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Macy’s CEO Jeff Gennette says weak malls ‘continue to decline rapidly’

A Macy’s store at CityPlace in West Palm Beach, Florida.

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Macy’s is getting out of America’s weakest shopping malls.

“We see a bifurcation of malls,” Macy’s CEO Jeff Gennette told investors Wednesday during a meeting at the New York Stock Exchange. “The lower-tier malls continue to decline rapidly.”

The meeting came a day after Macy’s announced it will close 125 stores over the next three years, most in so-called C- and D- rated malls, which bring in fewer sales per square foot than A- and B-rated properties.

Macy’s said its stores in A-rated malls, along with unrated properties, represent about 49% of stores today and 66% of sales. As Macy’s shutters unprofitable shops, those percentages are expected to grow over time.

“We see many malls that are thriving,” Gennette said. “We believe the best malls have a real and growing place in U.S. retail. … We believe these malls are here for the long run.”

As it looks to open some new stores, Macy’s will be growing outside of shopping malls. It is testing a new smaller-format shop, called Market by Macy’s, in open-air shopping centers. The first opens Thursday in Southlake, Texas, and includes a restaurant and sells a mix of up-and-coming brands — like sock maker Bombas and children’s apparel line Rockets of Awesome — along with some of Macy’s private labels.

Macy’s is also planning to open more freestanding Backstage locations in shopping centers. Backstage is Macy’s off-price concept that competes with the likes of T.J. Maxx, Burlington and Nordstrom Rack. Macy’s has more than 200 Backstage shops within Macy’s stores today. It will open seven Backstage locations outside of Macy’s stores in 2020, bringing the total of freestanding Backstage shops to 13.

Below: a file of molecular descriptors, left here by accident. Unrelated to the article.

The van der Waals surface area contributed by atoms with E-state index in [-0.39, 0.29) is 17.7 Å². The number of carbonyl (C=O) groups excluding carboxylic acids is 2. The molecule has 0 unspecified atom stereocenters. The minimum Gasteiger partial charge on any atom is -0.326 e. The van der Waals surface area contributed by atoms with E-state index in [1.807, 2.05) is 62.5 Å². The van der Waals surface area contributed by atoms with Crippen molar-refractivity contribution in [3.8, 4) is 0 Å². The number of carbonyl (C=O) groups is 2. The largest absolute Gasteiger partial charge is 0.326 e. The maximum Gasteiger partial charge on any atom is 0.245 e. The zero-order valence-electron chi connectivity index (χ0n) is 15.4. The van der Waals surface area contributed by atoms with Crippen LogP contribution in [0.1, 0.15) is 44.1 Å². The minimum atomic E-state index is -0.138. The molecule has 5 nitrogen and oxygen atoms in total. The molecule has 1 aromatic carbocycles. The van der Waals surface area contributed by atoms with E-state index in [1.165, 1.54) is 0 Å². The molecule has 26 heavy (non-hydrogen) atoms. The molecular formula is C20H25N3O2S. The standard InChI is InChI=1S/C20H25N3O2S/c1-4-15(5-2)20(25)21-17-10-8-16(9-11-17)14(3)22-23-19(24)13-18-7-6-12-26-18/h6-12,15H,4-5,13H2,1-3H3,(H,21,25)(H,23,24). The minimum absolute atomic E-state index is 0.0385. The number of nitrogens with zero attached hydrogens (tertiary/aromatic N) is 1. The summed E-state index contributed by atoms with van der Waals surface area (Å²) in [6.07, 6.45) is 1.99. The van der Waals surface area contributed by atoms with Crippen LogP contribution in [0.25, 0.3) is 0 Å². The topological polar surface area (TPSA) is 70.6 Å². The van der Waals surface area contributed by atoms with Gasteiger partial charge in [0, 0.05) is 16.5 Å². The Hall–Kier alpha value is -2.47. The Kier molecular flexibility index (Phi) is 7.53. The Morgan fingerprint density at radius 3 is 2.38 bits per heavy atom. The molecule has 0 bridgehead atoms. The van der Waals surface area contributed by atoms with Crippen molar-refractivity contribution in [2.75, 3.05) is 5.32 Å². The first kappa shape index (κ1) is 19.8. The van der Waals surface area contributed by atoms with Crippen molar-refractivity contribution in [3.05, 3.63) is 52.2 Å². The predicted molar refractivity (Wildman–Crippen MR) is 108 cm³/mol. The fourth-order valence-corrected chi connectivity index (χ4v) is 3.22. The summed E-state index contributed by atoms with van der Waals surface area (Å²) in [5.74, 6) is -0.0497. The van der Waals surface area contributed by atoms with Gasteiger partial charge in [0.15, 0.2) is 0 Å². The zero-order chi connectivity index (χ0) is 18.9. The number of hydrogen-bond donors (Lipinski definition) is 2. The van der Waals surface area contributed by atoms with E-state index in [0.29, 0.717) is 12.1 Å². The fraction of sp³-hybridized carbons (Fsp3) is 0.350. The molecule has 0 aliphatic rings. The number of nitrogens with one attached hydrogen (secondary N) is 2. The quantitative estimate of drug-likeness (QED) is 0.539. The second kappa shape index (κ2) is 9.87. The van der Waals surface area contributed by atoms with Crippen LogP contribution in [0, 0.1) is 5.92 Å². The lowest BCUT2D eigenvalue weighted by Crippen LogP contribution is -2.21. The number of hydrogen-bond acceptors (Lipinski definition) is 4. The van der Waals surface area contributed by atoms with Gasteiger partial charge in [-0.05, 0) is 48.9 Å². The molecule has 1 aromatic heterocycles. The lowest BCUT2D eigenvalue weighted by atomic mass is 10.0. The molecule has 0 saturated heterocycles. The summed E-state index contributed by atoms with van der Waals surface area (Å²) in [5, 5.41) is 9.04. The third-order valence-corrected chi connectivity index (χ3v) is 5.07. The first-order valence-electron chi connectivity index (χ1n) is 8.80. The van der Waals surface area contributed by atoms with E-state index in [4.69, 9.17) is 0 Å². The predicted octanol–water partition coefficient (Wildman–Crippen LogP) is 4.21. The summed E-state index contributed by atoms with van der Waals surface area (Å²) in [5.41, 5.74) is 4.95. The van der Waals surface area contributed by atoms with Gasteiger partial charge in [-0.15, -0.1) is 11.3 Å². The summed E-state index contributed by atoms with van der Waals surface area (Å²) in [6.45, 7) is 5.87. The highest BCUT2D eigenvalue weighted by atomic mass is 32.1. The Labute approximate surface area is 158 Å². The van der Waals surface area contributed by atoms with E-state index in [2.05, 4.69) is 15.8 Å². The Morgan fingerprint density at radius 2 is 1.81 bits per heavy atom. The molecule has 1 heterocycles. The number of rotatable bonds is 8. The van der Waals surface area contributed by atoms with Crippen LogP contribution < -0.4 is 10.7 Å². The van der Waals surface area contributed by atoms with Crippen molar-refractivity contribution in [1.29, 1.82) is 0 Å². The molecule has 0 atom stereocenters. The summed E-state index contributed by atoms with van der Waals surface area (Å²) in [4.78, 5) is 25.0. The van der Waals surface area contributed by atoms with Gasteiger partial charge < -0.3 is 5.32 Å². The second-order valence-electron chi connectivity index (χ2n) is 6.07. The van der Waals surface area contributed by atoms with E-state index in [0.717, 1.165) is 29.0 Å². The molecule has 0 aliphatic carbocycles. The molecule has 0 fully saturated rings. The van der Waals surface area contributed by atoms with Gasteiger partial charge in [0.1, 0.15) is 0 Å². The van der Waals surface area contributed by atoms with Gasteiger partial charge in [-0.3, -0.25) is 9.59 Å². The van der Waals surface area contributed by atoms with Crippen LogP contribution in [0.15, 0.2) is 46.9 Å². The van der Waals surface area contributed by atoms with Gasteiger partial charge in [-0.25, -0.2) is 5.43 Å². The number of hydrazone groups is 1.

But even with the closures, Macy’s will be left with about 500 department stores in malls, which one firm says is still far too many. That is “a number that we believe is too high in a world where mall traffic continues to decline,” Citi analyst Paul Lejuez wrote in a note to clients.

Macy’s said that by 2021, its top 250 stores will represent 78% of sales. Those are the locations receiving upgrades such as self-checkout kiosks, new lighting and fresh flooring.

Some U.S. mall owners have been echoing Gennette’s sentiment.

“Over the past 10 years … we have seen the heightened value and improvement of the best centers, and a substantial deterioration of everything else,” mall owner Taubman COO Bill Taubman told CNBC late last year. “What was good is even better, and what is not good has gotten much worse.”

Within the roughly 1,110 malls in the U.S., 80% of “mall value” is at properties rated A- to A++, according to an analysis by commercial real estate services firm Green Street.

“Accelerating department store closures over the next decade seem inevitable, which imposes a sizable capex burden on landlords,” Green Street analyst Vince Tibone said. “Reinventing the mall with new anchor tenants will be a significant challenge.”

Macy’s shares were up than 2.7% at midday Wednesday. The stock has fallen more than 36% during the past 12 months. Macy’s has a market cap of about $5.2 billion.

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